You've probably read about brain-boosting drugs and memory-boosting computer games and you've definitely read (or saw the commercials) all about how computers and smartphones will make us all into creative geniuses.
Well, it turns out the most powerful brain-boosting tool doesn't come in a bottle or on a screen. It's an item that's been knocking around in your desk drawer for, well, pretty much for forever: the common pencil.
According to the latest scientific , using a pencil or pen exercises and strengthens your brain in ways that a drug or a computer simply can't match. Here are the facts:
1. You learn faster.
University students in both laboratory tests and classrooms learn better when they take notes by hand rather than on a computer, according to UCLA psychologists Pam A. Mueller and Daniel M. Oppenheimer.
The improved performance isn't because computers are more distracting (although they are) but because handwriting involves "a process of reflection and manipulation that can lead to better understanding and memory encoding." (Source: NY Times).
In my own case, I long ago stopped taking meeting notes on the computer but instead take hardcopy notes. Even though I can type as fast than most people can talk, I retain more substance of the conversation when I summarize by hand.
2. You're more creative.
According to a study conducted at the University of Washington and cited in Futurity magazine, children who hand-write essays write better and faster than children who use a keyboard.
This performance improvement apparently continues into adulthood. "Brain imaging studies with adults have shown an advantage for forming letters or selecting or viewing letters," explains the study's author, professor Virginia Berninger.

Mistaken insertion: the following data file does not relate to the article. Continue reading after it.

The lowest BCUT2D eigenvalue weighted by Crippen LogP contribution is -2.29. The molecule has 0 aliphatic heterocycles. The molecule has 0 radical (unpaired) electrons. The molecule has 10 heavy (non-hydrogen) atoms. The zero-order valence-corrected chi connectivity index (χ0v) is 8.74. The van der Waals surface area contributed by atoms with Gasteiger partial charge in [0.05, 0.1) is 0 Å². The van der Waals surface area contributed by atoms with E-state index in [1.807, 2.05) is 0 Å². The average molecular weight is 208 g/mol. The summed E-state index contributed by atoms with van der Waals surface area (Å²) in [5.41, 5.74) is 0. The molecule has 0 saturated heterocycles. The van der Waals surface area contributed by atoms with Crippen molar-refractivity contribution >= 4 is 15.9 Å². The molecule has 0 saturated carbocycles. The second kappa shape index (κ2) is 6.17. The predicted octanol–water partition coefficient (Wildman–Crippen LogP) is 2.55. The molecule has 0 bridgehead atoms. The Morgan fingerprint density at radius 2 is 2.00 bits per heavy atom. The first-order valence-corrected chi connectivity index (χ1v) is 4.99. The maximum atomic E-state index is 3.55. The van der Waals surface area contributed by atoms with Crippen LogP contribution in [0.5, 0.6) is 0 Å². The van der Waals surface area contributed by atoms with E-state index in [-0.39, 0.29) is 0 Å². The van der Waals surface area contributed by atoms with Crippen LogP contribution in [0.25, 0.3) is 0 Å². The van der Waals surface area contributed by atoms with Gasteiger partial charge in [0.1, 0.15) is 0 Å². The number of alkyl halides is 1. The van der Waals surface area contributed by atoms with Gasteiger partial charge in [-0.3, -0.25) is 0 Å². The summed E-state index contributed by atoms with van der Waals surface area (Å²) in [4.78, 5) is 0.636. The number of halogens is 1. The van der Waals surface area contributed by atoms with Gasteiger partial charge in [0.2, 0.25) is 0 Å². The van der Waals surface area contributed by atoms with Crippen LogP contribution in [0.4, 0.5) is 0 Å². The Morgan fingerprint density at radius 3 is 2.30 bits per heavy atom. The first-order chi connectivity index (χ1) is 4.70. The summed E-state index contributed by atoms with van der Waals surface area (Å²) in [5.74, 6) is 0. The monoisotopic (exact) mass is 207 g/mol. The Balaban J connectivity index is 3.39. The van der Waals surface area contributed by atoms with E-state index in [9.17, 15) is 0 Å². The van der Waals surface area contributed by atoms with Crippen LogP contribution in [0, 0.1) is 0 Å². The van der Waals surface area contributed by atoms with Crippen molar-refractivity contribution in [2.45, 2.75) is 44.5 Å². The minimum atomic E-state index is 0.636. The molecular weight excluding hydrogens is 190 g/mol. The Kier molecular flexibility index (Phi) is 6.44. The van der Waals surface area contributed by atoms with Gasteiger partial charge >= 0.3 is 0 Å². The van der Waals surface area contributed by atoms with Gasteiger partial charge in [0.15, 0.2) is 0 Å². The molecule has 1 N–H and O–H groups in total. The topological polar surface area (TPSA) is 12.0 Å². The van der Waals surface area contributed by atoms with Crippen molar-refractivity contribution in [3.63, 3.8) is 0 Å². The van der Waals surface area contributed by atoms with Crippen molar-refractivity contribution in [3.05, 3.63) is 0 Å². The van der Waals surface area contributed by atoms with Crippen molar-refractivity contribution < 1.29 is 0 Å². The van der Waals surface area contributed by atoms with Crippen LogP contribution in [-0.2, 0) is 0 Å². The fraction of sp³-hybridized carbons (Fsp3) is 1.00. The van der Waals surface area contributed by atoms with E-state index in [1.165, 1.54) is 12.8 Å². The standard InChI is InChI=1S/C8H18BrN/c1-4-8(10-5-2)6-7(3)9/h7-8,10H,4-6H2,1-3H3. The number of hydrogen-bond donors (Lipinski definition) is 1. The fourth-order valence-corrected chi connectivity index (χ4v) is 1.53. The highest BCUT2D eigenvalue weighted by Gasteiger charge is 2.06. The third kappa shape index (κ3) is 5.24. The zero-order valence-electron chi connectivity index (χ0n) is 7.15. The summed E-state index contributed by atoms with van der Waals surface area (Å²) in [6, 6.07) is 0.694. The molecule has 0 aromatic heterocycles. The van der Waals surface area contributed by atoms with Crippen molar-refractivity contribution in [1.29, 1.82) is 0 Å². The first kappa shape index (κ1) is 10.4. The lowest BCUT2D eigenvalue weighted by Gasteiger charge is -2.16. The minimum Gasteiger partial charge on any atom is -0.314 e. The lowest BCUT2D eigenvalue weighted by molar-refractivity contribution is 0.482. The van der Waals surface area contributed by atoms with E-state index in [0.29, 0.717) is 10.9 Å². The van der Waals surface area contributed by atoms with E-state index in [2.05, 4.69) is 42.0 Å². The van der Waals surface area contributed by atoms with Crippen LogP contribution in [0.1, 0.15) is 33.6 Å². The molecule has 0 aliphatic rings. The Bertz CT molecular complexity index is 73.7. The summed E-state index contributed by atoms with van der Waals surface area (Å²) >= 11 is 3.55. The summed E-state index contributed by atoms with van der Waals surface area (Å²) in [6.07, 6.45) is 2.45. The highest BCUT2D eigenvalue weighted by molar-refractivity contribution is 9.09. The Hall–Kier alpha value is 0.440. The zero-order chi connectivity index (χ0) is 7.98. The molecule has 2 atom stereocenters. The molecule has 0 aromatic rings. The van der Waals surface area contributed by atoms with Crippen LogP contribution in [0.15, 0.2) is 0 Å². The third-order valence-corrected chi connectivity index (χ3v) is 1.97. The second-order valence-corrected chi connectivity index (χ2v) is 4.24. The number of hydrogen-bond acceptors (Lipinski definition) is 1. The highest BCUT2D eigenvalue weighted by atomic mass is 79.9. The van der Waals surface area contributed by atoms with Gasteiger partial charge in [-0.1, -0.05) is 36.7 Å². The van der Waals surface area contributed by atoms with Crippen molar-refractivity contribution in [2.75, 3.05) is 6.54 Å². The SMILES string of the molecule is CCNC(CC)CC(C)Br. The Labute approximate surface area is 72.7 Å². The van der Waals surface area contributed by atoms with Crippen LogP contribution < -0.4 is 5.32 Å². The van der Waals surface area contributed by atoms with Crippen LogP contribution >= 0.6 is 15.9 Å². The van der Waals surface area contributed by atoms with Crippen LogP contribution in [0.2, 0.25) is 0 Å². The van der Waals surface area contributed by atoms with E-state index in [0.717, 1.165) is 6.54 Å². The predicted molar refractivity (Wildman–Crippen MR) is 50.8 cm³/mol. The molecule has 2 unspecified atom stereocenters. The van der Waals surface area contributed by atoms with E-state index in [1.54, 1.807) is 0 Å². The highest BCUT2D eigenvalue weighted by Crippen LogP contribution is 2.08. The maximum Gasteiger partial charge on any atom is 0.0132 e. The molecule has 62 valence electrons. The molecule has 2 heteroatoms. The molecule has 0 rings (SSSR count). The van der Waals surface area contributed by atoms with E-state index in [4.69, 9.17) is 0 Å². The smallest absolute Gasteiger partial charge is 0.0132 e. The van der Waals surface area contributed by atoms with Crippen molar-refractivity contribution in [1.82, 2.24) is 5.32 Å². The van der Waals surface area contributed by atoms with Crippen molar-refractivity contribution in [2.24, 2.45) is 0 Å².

For example, the most prolific writer I've ever met, Gregory P. Norris, hand-writes all his drafts. I personally watched him write an entire novella (about 35,000 words) during a single weekend writer's retreat.
As an aside, while I currently write using a keyboard, I wrote the drafts of my first few books out in pencil. Given the evidence, I'm wondering if maybe I should return to that method.
3. You're more focused.
One of great liabilities of keyboards is that they're connected to screens that are connected to the Internet. As a result, there is always something to distract you from getting your work done. That's especially true if your work requires creative thought.
According to research conducted at the UCI and quoted in the Washington Post,
"the typical office worker is interrupted or switches tasks, on average, every three minutes and five seconds. And it can take 23 minutes and 15 seconds just to get back to where they left off."
While the modern office (especially those wretched open plan offices) are full of distractions, the insistent pressure of checking email or browsing the news can ruin your productivity even if you're working from home.
Getting away from keyboard-and-screen and taking up pencil-and-paper moves you immediately into a mental and physical place where you're less likely to be distracted.
Personally, I've tried a dozen times to do my planning and creative work on a computer. Again, even though I'm a very fast typist, I keep returning to my Franklin binder and paper day-planner.
Now, to be precise, when I'm writing by hand, I use an Extra Fine Pilot Precise V5 Rolling Ball pen (cost: about $1). However, for years I used a regular #2 pencil and a high quality pencil can be bought for, yes, about sixteen cents.
That's not much to pay to make yourself a whole lot smarter.